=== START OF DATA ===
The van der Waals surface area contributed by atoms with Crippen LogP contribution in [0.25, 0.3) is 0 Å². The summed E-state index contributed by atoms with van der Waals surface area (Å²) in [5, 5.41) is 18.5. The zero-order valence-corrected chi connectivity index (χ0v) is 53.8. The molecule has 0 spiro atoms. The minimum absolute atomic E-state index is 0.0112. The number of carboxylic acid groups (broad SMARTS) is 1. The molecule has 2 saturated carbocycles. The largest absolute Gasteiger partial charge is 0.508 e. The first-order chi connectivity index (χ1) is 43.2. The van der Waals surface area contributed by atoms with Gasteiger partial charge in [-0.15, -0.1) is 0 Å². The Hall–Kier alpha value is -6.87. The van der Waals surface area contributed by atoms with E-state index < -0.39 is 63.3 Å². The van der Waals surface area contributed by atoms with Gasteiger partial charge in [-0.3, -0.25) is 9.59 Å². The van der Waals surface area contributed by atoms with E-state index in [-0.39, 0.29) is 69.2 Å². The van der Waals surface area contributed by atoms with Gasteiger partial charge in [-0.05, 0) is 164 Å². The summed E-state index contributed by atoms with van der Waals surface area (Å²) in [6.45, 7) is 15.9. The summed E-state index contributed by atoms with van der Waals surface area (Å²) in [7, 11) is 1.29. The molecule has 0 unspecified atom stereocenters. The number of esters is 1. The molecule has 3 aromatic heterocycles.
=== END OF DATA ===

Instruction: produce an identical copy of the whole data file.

The van der Waals surface area contributed by atoms with Crippen LogP contribution in [0.25, 0.3) is 0 Å². The summed E-state index contributed by atoms with van der Waals surface area (Å²) in [5, 5.41) is 18.5. The zero-order valence-corrected chi connectivity index (χ0v) is 53.8. The molecule has 0 spiro atoms. The minimum absolute atomic E-state index is 0.0112. The number of carboxylic acid groups (broad SMARTS) is 1. The molecule has 2 saturated carbocycles. The largest absolute Gasteiger partial charge is 0.508 e. The first-order chi connectivity index (χ1) is 43.2. The van der Waals surface area contributed by atoms with Gasteiger partial charge in [-0.15, -0.1) is 0 Å². The Hall–Kier alpha value is -6.87. The van der Waals surface area contributed by atoms with E-state index < -0.39 is 63.3 Å². The van der Waals surface area contributed by atoms with Gasteiger partial charge in [-0.3, -0.25) is 9.59 Å². The van der Waals surface area contributed by atoms with E-state index in [-0.39, 0.29) is 69.2 Å². The van der Waals surface area contributed by atoms with Gasteiger partial charge in [-0.05, 0) is 164 Å². The summed E-state index contributed by atoms with van der Waals surface area (Å²) in [6.45, 7) is 15.9. The summed E-state index contributed by atoms with van der Waals surface area (Å²) in [7, 11) is 1.29. The molecule has 0 unspecified atom stereocenters. The number of esters is 1. The molecule has 3 aromatic heterocycles.